RSS01.C4-C5 Process Tracing Methods (Two week course)
Process tracing is a research method designed to learn how things work in real-world cases. Increasingly used across the social sciences and in applied policy evaluation, process tracing involves unpacking causal processes as they play out within cases and tracing them empirically, enabling within-case causal inferences about the processes that link causes and outcomes together.
The aim of this two-week course is to provide participants with a hands-on understanding of the core elements of process tracing as a distinct social science case study method and how it can be used in your own research. The three core components of process tracing are explored during the two weeks, using a combination of published examples and your own research. Participants are encouraged to use their own research in short daily exercises to explore how Process Tracing methods can improve their own design. This means most benefit is to be expected if participants are able to use parts of their own research, or research ideas, during the course.
During the course we will discuss what theories of causal processes and mechanisms are, how they advance our understanding of (social) phenomena, what it means to study them, and what conclusions can be drawn on the basis of a PT. We will slowly break open the “black-box of causation” and develop the theoretical background, conceptual knowledge, and practical skills necessary to conduct a full-fledged PT from theory development and case selection, to data-gathering, theoretical revisions and drawing conclusions.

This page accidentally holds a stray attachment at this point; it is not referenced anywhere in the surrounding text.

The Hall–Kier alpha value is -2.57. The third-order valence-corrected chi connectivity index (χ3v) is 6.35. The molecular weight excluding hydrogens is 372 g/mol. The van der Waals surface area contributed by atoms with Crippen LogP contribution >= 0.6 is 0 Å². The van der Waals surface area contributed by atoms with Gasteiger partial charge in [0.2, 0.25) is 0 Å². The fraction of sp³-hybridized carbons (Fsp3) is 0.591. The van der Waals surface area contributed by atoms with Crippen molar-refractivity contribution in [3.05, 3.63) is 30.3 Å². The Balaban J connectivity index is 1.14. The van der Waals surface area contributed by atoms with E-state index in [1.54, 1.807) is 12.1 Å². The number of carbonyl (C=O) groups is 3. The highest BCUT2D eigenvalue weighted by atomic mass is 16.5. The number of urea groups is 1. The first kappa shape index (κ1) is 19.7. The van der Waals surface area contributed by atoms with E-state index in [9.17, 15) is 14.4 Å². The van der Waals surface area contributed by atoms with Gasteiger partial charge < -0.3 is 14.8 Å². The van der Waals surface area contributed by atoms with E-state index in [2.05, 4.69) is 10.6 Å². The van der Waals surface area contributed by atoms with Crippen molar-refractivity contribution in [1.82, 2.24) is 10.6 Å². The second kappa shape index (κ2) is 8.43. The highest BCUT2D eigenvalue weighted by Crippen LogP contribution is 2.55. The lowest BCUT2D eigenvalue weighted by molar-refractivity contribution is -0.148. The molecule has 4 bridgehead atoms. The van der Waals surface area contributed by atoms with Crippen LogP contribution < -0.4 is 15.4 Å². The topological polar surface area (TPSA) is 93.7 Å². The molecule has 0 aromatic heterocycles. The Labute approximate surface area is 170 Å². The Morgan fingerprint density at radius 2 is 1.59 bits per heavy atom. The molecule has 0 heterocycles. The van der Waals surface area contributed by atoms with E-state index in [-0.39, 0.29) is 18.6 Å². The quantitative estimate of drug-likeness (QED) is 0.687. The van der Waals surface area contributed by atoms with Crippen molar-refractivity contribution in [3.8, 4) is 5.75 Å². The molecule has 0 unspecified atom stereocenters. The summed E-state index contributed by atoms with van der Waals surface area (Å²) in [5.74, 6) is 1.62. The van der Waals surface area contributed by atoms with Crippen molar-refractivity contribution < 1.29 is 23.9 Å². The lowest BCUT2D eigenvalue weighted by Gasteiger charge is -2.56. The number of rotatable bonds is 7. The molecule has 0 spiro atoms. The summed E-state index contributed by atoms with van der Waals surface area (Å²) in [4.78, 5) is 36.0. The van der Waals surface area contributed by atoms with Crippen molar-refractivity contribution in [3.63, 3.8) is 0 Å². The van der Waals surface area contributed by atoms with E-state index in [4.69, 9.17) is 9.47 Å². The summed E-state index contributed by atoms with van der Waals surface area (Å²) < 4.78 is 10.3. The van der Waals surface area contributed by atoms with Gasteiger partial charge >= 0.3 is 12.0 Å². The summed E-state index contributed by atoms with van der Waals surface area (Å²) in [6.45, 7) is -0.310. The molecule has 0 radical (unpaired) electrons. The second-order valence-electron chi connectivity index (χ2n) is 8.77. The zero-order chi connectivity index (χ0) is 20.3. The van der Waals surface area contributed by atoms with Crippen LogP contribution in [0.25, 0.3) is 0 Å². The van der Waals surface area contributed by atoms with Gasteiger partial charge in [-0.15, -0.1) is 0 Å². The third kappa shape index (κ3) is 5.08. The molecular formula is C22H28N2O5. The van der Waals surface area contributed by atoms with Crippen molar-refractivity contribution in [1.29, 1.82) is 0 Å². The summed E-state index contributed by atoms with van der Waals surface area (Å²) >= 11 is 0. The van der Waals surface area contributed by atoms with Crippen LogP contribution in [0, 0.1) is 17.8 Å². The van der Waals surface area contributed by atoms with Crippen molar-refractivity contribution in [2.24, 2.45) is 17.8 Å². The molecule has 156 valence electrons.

Detailed program (pdf, 155 kB)
|19 June 2023 - 30 June 2023|
Early Bird Regular: €1705,50 (application deadline* April 1st)
|Scholarships and discounts||Find more information here|
*Your application is only completed when the course fee has been paid
Week 1: Derek Beach
|Level of participant||
|Admission requirements||There are no specific admission requirements, as this is an introductory course, but do note that it is generally useful to have finalized a Master’s programme before following this course. Only very advanced master’s students currently engaging in an independent research project would be well suited to following this course.|
|Mode of Study||On Campus|
4 or 6 Find more information here